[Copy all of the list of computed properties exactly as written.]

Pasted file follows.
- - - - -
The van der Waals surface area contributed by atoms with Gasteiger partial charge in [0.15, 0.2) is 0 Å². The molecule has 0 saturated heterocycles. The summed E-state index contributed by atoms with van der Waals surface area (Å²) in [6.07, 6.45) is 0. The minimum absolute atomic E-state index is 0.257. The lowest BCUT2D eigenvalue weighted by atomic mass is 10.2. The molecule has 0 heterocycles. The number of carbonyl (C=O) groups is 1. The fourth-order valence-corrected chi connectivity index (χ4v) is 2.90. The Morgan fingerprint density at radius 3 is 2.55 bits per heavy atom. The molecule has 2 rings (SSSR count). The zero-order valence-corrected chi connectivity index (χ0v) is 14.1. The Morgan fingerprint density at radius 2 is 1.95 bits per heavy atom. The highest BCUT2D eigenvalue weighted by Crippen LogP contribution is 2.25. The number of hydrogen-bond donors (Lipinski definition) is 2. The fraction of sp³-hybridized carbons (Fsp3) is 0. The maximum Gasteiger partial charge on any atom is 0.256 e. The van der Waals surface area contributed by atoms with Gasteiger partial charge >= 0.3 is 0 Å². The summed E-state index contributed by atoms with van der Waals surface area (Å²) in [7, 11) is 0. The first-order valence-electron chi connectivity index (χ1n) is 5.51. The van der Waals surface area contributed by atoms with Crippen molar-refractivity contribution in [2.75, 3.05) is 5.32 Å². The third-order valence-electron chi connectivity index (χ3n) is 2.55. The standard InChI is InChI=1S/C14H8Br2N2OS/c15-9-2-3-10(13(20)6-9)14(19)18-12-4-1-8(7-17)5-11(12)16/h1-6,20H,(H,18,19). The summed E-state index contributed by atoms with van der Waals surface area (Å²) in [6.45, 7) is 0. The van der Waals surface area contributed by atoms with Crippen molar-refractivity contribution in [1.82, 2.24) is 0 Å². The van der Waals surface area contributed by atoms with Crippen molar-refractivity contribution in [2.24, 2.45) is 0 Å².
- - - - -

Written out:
The van der Waals surface area contributed by atoms with Gasteiger partial charge in [0.15, 0.2) is 0 Å². The molecule has 0 saturated heterocycles. The summed E-state index contributed by atoms with van der Waals surface area (Å²) in [6.07, 6.45) is 0. The minimum absolute atomic E-state index is 0.257. The lowest BCUT2D eigenvalue weighted by atomic mass is 10.2. The molecule has 0 heterocycles. The number of carbonyl (C=O) groups is 1. The fourth-order valence-corrected chi connectivity index (χ4v) is 2.90. The Morgan fingerprint density at radius 3 is 2.55 bits per heavy atom. The molecule has 2 rings (SSSR count). The zero-order valence-corrected chi connectivity index (χ0v) is 14.1. The Morgan fingerprint density at radius 2 is 1.95 bits per heavy atom. The highest BCUT2D eigenvalue weighted by Crippen LogP contribution is 2.25. The number of hydrogen-bond donors (Lipinski definition) is 2. The fraction of sp³-hybridized carbons (Fsp3) is 0. The maximum Gasteiger partial charge on any atom is 0.256 e. The van der Waals surface area contributed by atoms with Gasteiger partial charge >= 0.3 is 0 Å². The summed E-state index contributed by atoms with van der Waals surface area (Å²) in [7, 11) is 0. The first-order valence-electron chi connectivity index (χ1n) is 5.51. The van der Waals surface area contributed by atoms with Crippen molar-refractivity contribution in [2.75, 3.05) is 5.32 Å². The third-order valence-electron chi connectivity index (χ3n) is 2.55. The standard InChI is InChI=1S/C14H8Br2N2OS/c15-9-2-3-10(13(20)6-9)14(19)18-12-4-1-8(7-17)5-11(12)16/h1-6,20H,(H,18,19). The summed E-state index contributed by atoms with van der Waals surface area (Å²) in [6.45, 7) is 0. The van der Waals surface area contributed by atoms with Crippen molar-refractivity contribution in [1.82, 2.24) is 0 Å². The van der Waals surface area contributed by atoms with Crippen molar-refractivity contribution in [2.24, 2.45) is 0 Å².